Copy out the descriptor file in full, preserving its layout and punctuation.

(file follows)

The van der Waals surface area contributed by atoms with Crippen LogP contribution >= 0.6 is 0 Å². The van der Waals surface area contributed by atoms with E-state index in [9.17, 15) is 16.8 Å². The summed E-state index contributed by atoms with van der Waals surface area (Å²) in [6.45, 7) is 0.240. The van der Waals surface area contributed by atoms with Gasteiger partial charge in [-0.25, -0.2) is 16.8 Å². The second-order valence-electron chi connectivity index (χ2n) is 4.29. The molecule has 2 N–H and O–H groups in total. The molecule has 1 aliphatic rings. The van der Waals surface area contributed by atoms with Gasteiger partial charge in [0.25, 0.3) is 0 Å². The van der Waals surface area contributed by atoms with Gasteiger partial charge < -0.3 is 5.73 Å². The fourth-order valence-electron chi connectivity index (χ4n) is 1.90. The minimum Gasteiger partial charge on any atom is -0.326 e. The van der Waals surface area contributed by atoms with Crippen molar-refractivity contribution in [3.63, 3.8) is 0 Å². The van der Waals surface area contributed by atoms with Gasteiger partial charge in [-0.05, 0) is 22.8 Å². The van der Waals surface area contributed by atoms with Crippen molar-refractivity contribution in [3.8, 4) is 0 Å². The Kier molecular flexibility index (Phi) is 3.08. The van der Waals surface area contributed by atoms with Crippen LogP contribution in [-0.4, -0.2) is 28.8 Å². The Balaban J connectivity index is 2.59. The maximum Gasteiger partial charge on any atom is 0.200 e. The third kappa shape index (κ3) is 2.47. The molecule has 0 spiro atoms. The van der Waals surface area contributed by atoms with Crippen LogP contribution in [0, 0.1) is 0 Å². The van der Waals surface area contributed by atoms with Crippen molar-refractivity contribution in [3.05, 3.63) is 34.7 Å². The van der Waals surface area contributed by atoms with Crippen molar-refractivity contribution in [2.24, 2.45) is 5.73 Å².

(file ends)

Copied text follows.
The van der Waals surface area contributed by atoms with Crippen LogP contribution >= 0.6 is 0 Å². The van der Waals surface area contributed by atoms with E-state index in [9.17, 15) is 16.8 Å². The summed E-state index contributed by atoms with van der Waals surface area (Å²) in [6.45, 7) is 0.240. The van der Waals surface area contributed by atoms with Gasteiger partial charge in [-0.25, -0.2) is 16.8 Å². The second-order valence-electron chi connectivity index (χ2n) is 4.29. The molecule has 2 N–H and O–H groups in total. The molecule has 1 aliphatic rings. The van der Waals surface area contributed by atoms with Gasteiger partial charge in [0.25, 0.3) is 0 Å². The van der Waals surface area contributed by atoms with Gasteiger partial charge < -0.3 is 5.73 Å². The fourth-order valence-electron chi connectivity index (χ4n) is 1.90. The minimum Gasteiger partial charge on any atom is -0.326 e. The van der Waals surface area contributed by atoms with Crippen molar-refractivity contribution in [3.63, 3.8) is 0 Å². The van der Waals surface area contributed by atoms with Gasteiger partial charge in [-0.05, 0) is 22.8 Å². The van der Waals surface area contributed by atoms with Crippen molar-refractivity contribution in [3.8, 4) is 0 Å². The Kier molecular flexibility index (Phi) is 3.08. The van der Waals surface area contributed by atoms with Crippen LogP contribution in [-0.4, -0.2) is 28.8 Å². The Balaban J connectivity index is 2.59. The maximum Gasteiger partial charge on any atom is 0.200 e. The third kappa shape index (κ3) is 2.47. The molecule has 0 spiro atoms. The van der Waals surface area contributed by atoms with Crippen LogP contribution in [0, 0.1) is 0 Å². The van der Waals surface area contributed by atoms with Crippen molar-refractivity contribution in [3.05, 3.63) is 34.7 Å². The van der Waals surface area contributed by atoms with Crippen molar-refractivity contribution in [2.24, 2.45) is 5.73 Å².